How much change in a neighborhood or character change is desirable? It could vary from community to community and depend on numerous factors.

Utilizing the front porch during COVID-19

With social life changed to COVID-19, front porches offer a unique opportunities for social interaction:

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Thanks to the pandemic, the front porch is enjoying a new golden age. Like their near cousins, stoops, steps, even fire escapes, porches offer a semipublic setting where we can meet friends and neighbors face-to-face—even if those faces are masked. In the words of Claude Stephens, founder of a tongue-in-cheek group called Professional Porch Sitters Union Local 1339, a porch is “the only place where you can feel like you are outside and inside at the same time; out with all of the neighbors and alone reading a book.”…

“The front porch was an escape from the heat of the wood-burning kitchen stove,” explains historian Donald Empson, the author of “The Street Where You Live,” an architectural guide to St. Paul, Minn. “On the porch, in the cool of the evening, the family could gather to discuss the day’s events and exchange the latest news with neighbors strolling by.” Porches offered neighbors a place to exchange gossip, to spin sagas and sing songs, to flirt and court and air political views. The front porch at the turn of the century was Starbucks, flash mob, church social and Facebook rolled into one…

We no longer need front porches to broadcast our political agendas or to keep cool, as our grandparents once did. But we still need them, perhaps now more than ever. Porches give us a physical space to safely host friends, neighbors and passersby for the small talk and deep conversations otherwise difficult to foster in the middle of a pandemic.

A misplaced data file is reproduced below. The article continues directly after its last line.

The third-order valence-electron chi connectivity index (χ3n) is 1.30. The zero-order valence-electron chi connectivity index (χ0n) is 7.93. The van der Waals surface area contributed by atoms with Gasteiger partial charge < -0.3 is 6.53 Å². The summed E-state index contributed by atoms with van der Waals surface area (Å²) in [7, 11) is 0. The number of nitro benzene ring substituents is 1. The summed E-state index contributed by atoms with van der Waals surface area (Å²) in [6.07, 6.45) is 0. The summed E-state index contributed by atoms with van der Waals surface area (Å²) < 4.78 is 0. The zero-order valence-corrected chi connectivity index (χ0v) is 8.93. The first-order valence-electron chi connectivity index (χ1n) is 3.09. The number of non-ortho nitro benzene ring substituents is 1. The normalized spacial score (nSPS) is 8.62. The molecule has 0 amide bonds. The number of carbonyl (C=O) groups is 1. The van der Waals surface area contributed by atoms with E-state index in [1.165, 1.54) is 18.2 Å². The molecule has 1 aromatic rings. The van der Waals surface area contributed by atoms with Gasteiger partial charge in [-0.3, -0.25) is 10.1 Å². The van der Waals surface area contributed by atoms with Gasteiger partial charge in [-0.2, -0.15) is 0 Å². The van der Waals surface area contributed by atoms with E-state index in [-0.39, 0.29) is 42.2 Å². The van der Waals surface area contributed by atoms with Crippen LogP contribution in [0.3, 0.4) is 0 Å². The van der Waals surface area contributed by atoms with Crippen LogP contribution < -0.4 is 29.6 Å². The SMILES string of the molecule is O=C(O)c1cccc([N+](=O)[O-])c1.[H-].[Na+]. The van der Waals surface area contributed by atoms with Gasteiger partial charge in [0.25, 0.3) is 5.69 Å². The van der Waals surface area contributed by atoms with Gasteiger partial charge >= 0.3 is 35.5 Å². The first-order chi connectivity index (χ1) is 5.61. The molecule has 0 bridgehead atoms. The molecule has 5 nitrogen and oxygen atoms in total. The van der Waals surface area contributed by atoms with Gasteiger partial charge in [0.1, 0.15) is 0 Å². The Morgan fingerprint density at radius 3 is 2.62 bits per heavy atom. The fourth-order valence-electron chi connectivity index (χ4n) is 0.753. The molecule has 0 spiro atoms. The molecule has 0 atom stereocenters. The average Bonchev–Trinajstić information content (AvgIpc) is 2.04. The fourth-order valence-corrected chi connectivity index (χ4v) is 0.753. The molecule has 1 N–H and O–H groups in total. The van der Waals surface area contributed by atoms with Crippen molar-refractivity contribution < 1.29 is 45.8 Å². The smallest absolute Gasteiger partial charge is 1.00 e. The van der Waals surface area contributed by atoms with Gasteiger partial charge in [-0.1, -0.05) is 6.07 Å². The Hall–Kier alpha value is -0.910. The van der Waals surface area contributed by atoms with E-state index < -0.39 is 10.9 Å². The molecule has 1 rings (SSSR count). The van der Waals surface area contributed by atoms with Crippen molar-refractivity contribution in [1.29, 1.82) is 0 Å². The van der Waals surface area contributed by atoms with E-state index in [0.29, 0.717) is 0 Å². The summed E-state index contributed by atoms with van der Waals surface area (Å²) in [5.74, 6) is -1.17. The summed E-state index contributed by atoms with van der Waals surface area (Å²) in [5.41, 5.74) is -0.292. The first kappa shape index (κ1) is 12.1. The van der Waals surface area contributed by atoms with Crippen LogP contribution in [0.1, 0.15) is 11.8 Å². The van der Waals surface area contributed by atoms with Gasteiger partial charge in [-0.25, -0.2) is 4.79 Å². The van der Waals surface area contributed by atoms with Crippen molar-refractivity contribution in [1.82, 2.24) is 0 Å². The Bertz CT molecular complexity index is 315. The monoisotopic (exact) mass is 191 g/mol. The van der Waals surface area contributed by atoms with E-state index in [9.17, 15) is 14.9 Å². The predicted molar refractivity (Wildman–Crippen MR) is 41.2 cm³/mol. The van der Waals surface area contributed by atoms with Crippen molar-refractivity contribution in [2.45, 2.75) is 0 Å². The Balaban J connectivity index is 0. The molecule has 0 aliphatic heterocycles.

If you’re yearning to add a porch, a 300-square-foot version will set you back an average of $21,000. One study shows you can recoup 90% or more of that investment at resale. But you can’t place a dollar value on the intangible elements of a porch—a social lubricant, a casual meeting place, an eye on the world, a place that’s a little bit yours and a little bit theirs.

Architects, urban planners, and others have argued for decades that front porches and the social life associated with them would help improve community. By spending time in a zone connected to the single-family home yet open to people passing by, residents open themselves up to interactions in a way that is not possible with the common holing up inside to watch TV or driving in and out of the garage at the beginning and end of each day.

It would be interesting to see how exactly front porches are being used right now. There is a time period of home construction lasting at least a few decades in the postwar era when front porches were not common. Older homes may have home as might some newer homes, though these newer porches can be fairly small or more cosmetic than usable. Do people in neighborhoods where front porches are more common report higher levels of social interaction during COVID-19?